Arthur J. Freije, Defendant, Appellant, v. United States of America, Appellee.alfred Sarno, Defendant, Appellant, v. United States of America, Appellee, 386 F.2d 408 (1st Cir. 1967)Annotate this Case
Heard October 2, 1967
Decided December 18, 1967
Clifford J. Ross, Manchester, N. H., with whom Eaton, Eaton, Ross & Moody, Manchester, N. H., were on brief, for appellant in No. 6913.
Matthias J. Reynolds, Manchester, N. H., with whom Robert A. Backus and Devine, Millimet, McDonough, Stahl & Branch, Manchester, N. H., were on brief, for appellant in No. 6914.
Louis M. Janelle, U. S. Atty., for appellee.
Before ALDRICH, Chief Judge, McENTEE and COFFIN, Circuit Judges.
McENTEE, Circuit Judge.
During the period in question in these cases one Saia was the operator of an auto sales business in South Boston. This business was licensed and apparently possessed the external characteristics of a legitimate enterprise. In addition to Saia, the defendants Freije and Sarno, were connected with this business — Freije as a finder of potential customers in the Manchester, New Hampshire area, and Sarno as a salesman in Boston. The record does not indicate that they had any status other than that of employees.
On the first day of the trial and in the presence of the jury Saia pleaded guilty to the first six counts and the other counts against him were dismissed.3 In addition, the U. S. Attorney dropped count XI which was against Freije.
Much of the government's case was presented by way of stipulation. Defendants acknowledged that the automobiles had been transported interstate and that they were indeed "stolen." It should be noted, however, that most of these cars were not stolen in the conventional sense of that word. Saia would order automobiles from dealers under a fictitious name, the arrangement apparently meeting no resistance from the dealers' credit department. Then while Saia kept up the monthly payments, Freije and Sarno sold the automobiles as "free and clear." It is uncontested that these automobiles were stolen within the meaning of the Dyer Act.4
Although the defendants stipulated that they had performed many of the acts alleged in the indictment, they denied they did so with guilty knowledge. This question of intent, together with certain alleged irregularities in the conduct of the trial, constitutes the basis for these appeals.
The defendants left the government to prove intent and now contend that it was aided unfairly by the court's instruction to the jury concerning possession of recently stolen property.5 Undoubtedly, this instruction would be adequate in the case of an individual whose possession of a vehicle other than his own has no relation to his occupation. But what inference should be drawn, for example, from the fact that a salesman for a reputable dealer in one state unknowingly sells a stolen car to a customer in another? Is it enough for the court after spelling out that "ordinarily" possession justifies the felonious inference, to add that "other facts and circumstances" may satisfactorily explain such possession?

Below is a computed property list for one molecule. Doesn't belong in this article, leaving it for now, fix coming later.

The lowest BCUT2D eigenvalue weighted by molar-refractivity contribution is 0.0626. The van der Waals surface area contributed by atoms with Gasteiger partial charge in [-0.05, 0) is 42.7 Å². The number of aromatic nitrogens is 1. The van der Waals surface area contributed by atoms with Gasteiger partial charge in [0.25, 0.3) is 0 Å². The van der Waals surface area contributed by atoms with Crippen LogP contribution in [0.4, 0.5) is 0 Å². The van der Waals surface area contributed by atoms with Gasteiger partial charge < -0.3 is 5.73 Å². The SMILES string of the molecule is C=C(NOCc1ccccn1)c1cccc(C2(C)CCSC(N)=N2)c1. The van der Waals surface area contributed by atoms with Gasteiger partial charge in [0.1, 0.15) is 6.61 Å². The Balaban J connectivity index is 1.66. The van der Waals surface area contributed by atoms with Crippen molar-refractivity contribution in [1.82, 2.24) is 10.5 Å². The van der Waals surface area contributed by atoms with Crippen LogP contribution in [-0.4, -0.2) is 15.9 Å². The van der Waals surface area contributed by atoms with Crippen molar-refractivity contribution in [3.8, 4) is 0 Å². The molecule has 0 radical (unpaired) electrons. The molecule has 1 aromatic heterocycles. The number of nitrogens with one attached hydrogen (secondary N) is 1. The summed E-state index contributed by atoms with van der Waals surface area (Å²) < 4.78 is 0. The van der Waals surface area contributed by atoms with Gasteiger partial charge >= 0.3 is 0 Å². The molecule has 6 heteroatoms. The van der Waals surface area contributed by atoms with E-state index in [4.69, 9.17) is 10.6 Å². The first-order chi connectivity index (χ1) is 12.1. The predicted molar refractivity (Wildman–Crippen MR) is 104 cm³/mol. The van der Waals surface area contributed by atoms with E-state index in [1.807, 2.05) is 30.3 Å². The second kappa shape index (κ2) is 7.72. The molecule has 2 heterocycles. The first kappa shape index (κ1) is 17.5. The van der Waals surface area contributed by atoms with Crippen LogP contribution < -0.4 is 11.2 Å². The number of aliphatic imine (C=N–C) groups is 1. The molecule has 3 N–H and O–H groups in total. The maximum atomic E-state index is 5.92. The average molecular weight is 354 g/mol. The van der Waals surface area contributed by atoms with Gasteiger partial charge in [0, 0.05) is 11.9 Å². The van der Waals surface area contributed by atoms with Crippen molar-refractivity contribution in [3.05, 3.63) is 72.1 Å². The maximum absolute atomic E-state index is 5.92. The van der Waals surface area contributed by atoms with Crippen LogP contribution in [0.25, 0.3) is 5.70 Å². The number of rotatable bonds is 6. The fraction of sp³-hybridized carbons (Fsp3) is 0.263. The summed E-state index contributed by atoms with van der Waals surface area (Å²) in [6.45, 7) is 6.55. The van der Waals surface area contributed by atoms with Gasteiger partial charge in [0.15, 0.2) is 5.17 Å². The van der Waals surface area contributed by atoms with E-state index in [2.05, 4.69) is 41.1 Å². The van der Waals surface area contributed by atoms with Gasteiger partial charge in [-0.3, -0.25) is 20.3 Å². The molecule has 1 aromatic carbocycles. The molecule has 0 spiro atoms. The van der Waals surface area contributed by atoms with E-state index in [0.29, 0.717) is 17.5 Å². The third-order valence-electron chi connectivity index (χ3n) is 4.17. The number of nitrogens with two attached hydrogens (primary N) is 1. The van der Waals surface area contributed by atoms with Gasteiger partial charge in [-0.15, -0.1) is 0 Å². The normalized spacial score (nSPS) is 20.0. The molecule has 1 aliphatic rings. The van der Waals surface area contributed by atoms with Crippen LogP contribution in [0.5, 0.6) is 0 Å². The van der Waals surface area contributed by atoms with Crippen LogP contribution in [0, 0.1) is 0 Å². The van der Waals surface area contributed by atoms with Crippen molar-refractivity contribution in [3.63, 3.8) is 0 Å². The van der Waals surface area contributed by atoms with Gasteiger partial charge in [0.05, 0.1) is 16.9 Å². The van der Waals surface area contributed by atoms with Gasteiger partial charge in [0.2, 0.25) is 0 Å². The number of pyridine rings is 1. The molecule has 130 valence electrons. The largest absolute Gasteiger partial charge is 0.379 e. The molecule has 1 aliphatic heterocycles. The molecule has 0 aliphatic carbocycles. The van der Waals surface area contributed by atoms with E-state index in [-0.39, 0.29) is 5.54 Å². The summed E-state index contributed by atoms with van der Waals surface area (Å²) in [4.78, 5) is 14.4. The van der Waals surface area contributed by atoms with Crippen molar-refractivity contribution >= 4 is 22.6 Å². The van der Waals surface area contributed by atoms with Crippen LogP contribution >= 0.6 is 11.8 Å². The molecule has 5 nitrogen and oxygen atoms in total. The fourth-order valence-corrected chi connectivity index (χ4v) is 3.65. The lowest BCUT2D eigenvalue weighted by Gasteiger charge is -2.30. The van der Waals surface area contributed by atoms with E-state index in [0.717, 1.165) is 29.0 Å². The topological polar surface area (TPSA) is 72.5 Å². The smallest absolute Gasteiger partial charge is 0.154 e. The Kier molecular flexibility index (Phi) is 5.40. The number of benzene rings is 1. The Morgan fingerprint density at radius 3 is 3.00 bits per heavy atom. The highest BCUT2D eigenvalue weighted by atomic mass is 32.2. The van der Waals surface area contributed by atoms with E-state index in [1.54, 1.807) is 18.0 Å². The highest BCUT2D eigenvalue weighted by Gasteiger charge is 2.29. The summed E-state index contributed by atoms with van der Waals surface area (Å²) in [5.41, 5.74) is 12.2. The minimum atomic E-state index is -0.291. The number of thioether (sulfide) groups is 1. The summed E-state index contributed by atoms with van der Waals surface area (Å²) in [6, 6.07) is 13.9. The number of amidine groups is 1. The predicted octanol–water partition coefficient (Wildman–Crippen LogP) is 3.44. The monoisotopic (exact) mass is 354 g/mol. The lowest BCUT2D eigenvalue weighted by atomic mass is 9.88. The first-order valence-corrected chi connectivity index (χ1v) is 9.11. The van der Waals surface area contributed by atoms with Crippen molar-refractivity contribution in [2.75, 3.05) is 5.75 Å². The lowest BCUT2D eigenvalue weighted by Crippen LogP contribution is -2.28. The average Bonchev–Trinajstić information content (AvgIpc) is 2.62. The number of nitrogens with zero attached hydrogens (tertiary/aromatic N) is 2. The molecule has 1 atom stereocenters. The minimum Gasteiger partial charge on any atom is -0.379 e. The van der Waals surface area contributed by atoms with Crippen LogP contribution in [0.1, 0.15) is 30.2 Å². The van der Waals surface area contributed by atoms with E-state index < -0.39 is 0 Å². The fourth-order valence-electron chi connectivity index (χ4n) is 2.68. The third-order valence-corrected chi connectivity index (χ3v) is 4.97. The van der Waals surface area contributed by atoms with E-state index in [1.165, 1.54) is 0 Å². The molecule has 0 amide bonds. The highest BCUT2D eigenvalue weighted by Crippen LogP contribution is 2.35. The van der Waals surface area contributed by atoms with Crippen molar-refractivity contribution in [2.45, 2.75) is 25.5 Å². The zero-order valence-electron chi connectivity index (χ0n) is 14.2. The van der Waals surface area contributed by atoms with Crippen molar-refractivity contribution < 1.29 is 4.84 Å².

Although circumstantial evidence is perfectly proper, care must be had that only those inferences that are supported by human experience be drawn. The Supreme Court has long since condemned raising the doctrine of possession of recently stolen property to the status of a presumption. Bollenbach v. United States, 326 U.S. 607, 66 S. Ct. 402, 90 L. Ed. 350 (1946). While Bollenbach is usually read as prohibiting only a presumption and not a permissible inference, Bray v. United States, 113 U.S.App.D.C. 136, 306 F.2d 743 (1962); Battaglia v. United States, 205 F.2d 824 (4th Cir. 1953), not even an inference can be justified here. The doctrine of possession of recently stolen property may find no legitimate application where an employee sells merchandise for a company doing public business. Cf. Barnes v. United States, 341 F.2d 189 (5th Cir. 1965). It is no answer to say that these defendants should not be treated as ordinary employees since they knew that the business was not bona fide. This would presuppose the very point in issue. To the extent that the government presented proof that the defendants knew the real nature of Saia's activities, it was entitled to any legitimate inference therefrom. There was serious question, however, as to the weight of the inference from the fact of defendants' possession of the automobiles.